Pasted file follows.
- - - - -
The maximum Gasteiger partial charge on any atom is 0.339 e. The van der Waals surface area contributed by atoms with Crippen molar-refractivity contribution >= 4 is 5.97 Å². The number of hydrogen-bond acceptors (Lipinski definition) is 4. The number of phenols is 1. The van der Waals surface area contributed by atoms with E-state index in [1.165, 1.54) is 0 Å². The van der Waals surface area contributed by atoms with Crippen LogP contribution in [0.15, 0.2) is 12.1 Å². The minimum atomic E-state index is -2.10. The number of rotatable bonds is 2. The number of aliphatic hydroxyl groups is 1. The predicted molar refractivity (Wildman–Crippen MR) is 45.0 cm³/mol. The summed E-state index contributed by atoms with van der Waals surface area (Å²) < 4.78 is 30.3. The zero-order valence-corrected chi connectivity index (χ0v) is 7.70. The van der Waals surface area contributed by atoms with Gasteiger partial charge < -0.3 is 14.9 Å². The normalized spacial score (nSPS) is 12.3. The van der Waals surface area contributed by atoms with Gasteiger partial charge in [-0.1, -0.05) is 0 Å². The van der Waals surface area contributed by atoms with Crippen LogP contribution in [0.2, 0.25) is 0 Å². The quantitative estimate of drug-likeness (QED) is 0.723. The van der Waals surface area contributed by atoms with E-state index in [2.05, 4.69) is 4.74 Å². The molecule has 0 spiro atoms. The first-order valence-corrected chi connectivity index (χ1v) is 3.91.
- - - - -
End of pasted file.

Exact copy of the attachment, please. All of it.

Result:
The maximum Gasteiger partial charge on any atom is 0.339 e. The van der Waals surface area contributed by atoms with Crippen molar-refractivity contribution >= 4 is 5.97 Å². The number of hydrogen-bond acceptors (Lipinski definition) is 4. The number of phenols is 1. The van der Waals surface area contributed by atoms with E-state index in [1.165, 1.54) is 0 Å². The van der Waals surface area contributed by atoms with Crippen LogP contribution in [0.15, 0.2) is 12.1 Å². The minimum atomic E-state index is -2.10. The number of rotatable bonds is 2. The number of aliphatic hydroxyl groups is 1. The predicted molar refractivity (Wildman–Crippen MR) is 45.0 cm³/mol. The summed E-state index contributed by atoms with van der Waals surface area (Å²) < 4.78 is 30.3. The zero-order valence-corrected chi connectivity index (χ0v) is 7.70. The van der Waals surface area contributed by atoms with Gasteiger partial charge < -0.3 is 14.9 Å². The normalized spacial score (nSPS) is 12.3. The van der Waals surface area contributed by atoms with Gasteiger partial charge in [-0.1, -0.05) is 0 Å². The van der Waals surface area contributed by atoms with Crippen LogP contribution in [0.2, 0.25) is 0 Å². The quantitative estimate of drug-likeness (QED) is 0.723. The van der Waals surface area contributed by atoms with E-state index in [2.05, 4.69) is 4.74 Å². The molecule has 0 spiro atoms. The first-order valence-corrected chi connectivity index (χ1v) is 3.91.